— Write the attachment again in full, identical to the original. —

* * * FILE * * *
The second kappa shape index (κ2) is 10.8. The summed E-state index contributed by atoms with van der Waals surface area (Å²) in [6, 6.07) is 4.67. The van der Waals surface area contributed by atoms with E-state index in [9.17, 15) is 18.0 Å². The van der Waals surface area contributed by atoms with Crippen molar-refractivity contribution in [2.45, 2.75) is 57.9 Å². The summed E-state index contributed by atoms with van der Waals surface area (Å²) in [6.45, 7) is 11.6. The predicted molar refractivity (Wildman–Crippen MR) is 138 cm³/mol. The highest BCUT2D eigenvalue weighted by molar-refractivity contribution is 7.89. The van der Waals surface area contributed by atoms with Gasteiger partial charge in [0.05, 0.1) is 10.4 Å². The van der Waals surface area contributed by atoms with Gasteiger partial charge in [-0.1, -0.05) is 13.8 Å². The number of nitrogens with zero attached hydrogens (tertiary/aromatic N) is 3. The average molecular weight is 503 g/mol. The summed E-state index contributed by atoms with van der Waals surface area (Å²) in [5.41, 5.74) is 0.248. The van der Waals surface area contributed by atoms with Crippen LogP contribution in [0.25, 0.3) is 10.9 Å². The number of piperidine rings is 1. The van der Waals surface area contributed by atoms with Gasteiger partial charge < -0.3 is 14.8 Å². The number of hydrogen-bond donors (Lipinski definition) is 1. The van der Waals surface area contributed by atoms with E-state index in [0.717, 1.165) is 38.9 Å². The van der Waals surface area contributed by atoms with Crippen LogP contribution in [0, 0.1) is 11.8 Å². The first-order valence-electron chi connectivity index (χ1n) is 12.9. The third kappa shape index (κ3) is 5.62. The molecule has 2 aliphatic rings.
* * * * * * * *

The second kappa shape index (κ2) is 10.8. The summed E-state index contributed by atoms with van der Waals surface area (Å²) in [6, 6.07) is 4.67. The van der Waals surface area contributed by atoms with E-state index in [9.17, 15) is 18.0 Å². The van der Waals surface area contributed by atoms with Crippen molar-refractivity contribution in [2.45, 2.75) is 57.9 Å². The summed E-state index contributed by atoms with van der Waals surface area (Å²) in [6.45, 7) is 11.6. The predicted molar refractivity (Wildman–Crippen MR) is 138 cm³/mol. The highest BCUT2D eigenvalue weighted by molar-refractivity contribution is 7.89. The van der Waals surface area contributed by atoms with Gasteiger partial charge in [0.05, 0.1) is 10.4 Å². The van der Waals surface area contributed by atoms with Gasteiger partial charge in [-0.1, -0.05) is 13.8 Å². The number of nitrogens with zero attached hydrogens (tertiary/aromatic N) is 3. The average molecular weight is 503 g/mol. The summed E-state index contributed by atoms with van der Waals surface area (Å²) in [5.41, 5.74) is 0.248. The van der Waals surface area contributed by atoms with Crippen LogP contribution in [0.25, 0.3) is 10.9 Å². The number of piperidine rings is 1. The van der Waals surface area contributed by atoms with Gasteiger partial charge < -0.3 is 14.8 Å². The number of hydrogen-bond donors (Lipinski definition) is 1. The van der Waals surface area contributed by atoms with E-state index in [0.717, 1.165) is 38.9 Å². The van der Waals surface area contributed by atoms with Crippen LogP contribution in [0, 0.1) is 11.8 Å². The first-order valence-electron chi connectivity index (χ1n) is 12.9. The third kappa shape index (κ3) is 5.62. The molecule has 2 aliphatic rings.